Education and Schools in Houston
Expat parents will need to carefully evaluate their priorities, and then choose an institution that can best satisfy their preferences.
Expats will find it is worth considering their budget, the proximity of the school from home and the workplace (significant given the notorious traffic congestion in Houston), the curriculum they would like their child to learn, and what kind of teaching style or environment is best for each child.
School attendance is compulsory for students between the ages of 6 and 18 and, as in the greater US, school is divided into three levels:
- Pre-k to grade 5
- Grade 6 to grade 8 (middle school)
- Grade 9 to grade 12 (high school)
The teaching language of schools in Houston is English, with the exception of those international schools that uphold the teaching language found in their home country.
Public schools in Houston
By far, the greatest perk of public schools is that they are tuition-free. Locals and expats alike can take advantage of the Texan education system that is free of charge (paid for by taxes), but that doesn’t mean that parents should do so without any preliminary research.
Houston claims the largest independent school district in the state (HISD), and the seventh largest in the US. As a result, expat parents will find that, even though all public schools teach the curriculum mandated by the Texas State Education Agency, the standard of each institution can vary immensely.
Some districts are consistently associated with high standards, while others are not. As students attend schools in Houston based on attendance zones (their physical address), it’s important that parents consider the educational landscape of an area before securing accommodation.
To evaluate the standard of educational facilities in a district, parents can use academic excellence indicator (AEIS) reports – where they can look at a school’s rating as evaluated by the state’s education agency.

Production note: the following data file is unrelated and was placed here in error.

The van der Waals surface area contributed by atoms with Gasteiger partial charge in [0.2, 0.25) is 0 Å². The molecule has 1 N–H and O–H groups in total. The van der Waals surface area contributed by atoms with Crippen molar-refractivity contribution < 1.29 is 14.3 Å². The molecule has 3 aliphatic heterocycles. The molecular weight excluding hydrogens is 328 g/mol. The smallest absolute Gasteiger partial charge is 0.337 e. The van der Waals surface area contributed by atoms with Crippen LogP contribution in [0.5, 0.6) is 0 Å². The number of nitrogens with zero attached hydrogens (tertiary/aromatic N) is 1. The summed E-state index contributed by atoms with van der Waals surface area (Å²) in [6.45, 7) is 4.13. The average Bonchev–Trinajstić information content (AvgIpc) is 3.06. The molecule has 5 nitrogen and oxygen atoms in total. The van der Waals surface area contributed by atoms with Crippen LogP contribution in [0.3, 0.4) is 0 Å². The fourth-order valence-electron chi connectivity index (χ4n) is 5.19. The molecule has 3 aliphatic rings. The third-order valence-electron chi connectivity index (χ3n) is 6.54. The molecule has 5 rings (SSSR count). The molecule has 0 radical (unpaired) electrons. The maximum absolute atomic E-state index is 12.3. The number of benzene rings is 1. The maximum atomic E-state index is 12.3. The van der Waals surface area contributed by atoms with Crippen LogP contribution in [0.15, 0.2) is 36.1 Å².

After expats have selected a few schools that seem to fit the bill, it’s always a good idea to visit the school, preferably during school hours, and meet with an administrator to learn a little more about the institution and the students and staff.
In Texas, state law requires that schools maintain a student-to-teacher ratio of 22, but current legislative efforts are looking to increase the number of seats in each classroom.
Parents should keep the following documents on hand to facilitate the enrolment process:
- Recent report card
- Any tests from private, international or homeschooling
- Immunisation records
- Any medical records indicating learning or diet requirements, which would include diabetes
Charter schools and magnet schoolsThe public school system in Houston also includes charter schools and magnet schools. Charter schools are institutions that use state-funding and uphold state curriculum, but tend to be more innovative and flexible than traditional public schools. Magnet schools are schools that use state-funding, but may offer an International Baccalaureate curriculum, rather than a state curriculum. They are associated with high achievement and cultural diversity.
Both are good options for parents looking for an affordable, but elevated standard of education for their child. That said, admission can be competitive in some cases, and waiting lists long. Lottery systems are often used to confirm enrolment for these types of schools.
Private and international schools in Houston
Private schools in Houston, as in most destinations, are assumed to provide a greater array of extra-curricular activities, better facilities, smaller student-to-teacher ratios, and a higher level of instruction. Furthermore, in Houston, studies have shown that students attending private schools perform better on standardised tests, and are more likely to attend college.
That said, there are certainly a number of choice public schools in Houston that mirror these achievements.
Private schooling is a broad category, and includes international schools, religious (parochial) schools and alternative learning schools (like Montessori and Steiner). Some schools uphold the state curriculum, others a home country curriculum, and still others an International Baccalaureate curriculum.
Regardless, all of these schools are tuition-based. Fees vary, and parents will need to inquire with each individual school regarding costs. What’s more, the schools that are generally thought of as the “best” private schools in an area may have long waiting lists, and so it’s recommended that parents apply as early as possible.
Many of Houston’s private schools require that students complete an entrance exam, which must also to be financed by parents.
In late September, there is usually an annual “Private School Preview”, a free event where parents can learn more about specific schools, their admission requirements, and their philosophies of education. Otherwise, the best method for finding out about private schools in an area is word of mouth, and by visiting the school in person.